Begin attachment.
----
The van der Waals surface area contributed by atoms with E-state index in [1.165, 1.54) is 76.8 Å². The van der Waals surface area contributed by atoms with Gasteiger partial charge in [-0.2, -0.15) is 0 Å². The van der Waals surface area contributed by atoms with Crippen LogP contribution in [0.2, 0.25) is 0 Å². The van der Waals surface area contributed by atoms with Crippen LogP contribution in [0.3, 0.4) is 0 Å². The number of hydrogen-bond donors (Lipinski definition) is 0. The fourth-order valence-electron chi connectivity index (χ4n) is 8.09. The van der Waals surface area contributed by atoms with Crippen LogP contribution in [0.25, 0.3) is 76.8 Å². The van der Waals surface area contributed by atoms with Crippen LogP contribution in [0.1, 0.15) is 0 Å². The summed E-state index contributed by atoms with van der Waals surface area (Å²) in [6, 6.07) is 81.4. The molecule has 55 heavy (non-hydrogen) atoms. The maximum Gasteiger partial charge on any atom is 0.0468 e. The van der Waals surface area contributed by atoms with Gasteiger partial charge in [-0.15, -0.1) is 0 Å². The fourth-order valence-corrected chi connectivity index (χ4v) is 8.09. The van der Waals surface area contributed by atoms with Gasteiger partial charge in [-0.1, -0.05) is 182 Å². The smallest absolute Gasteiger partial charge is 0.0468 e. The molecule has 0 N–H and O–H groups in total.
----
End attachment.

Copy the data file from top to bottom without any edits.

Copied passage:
The van der Waals surface area contributed by atoms with E-state index in [1.165, 1.54) is 76.8 Å². The van der Waals surface area contributed by atoms with Gasteiger partial charge in [-0.2, -0.15) is 0 Å². The van der Waals surface area contributed by atoms with Crippen LogP contribution in [0.2, 0.25) is 0 Å². The van der Waals surface area contributed by atoms with Crippen LogP contribution in [0.3, 0.4) is 0 Å². The number of hydrogen-bond donors (Lipinski definition) is 0. The fourth-order valence-electron chi connectivity index (χ4n) is 8.09. The van der Waals surface area contributed by atoms with Crippen LogP contribution in [0.25, 0.3) is 76.8 Å². The van der Waals surface area contributed by atoms with Crippen LogP contribution in [0.1, 0.15) is 0 Å². The summed E-state index contributed by atoms with van der Waals surface area (Å²) in [6, 6.07) is 81.4. The molecule has 55 heavy (non-hydrogen) atoms. The maximum Gasteiger partial charge on any atom is 0.0468 e. The van der Waals surface area contributed by atoms with Gasteiger partial charge in [-0.15, -0.1) is 0 Å². The fourth-order valence-corrected chi connectivity index (χ4v) is 8.09. The van der Waals surface area contributed by atoms with Gasteiger partial charge in [-0.1, -0.05) is 182 Å². The smallest absolute Gasteiger partial charge is 0.0468 e. The molecule has 0 N–H and O–H groups in total.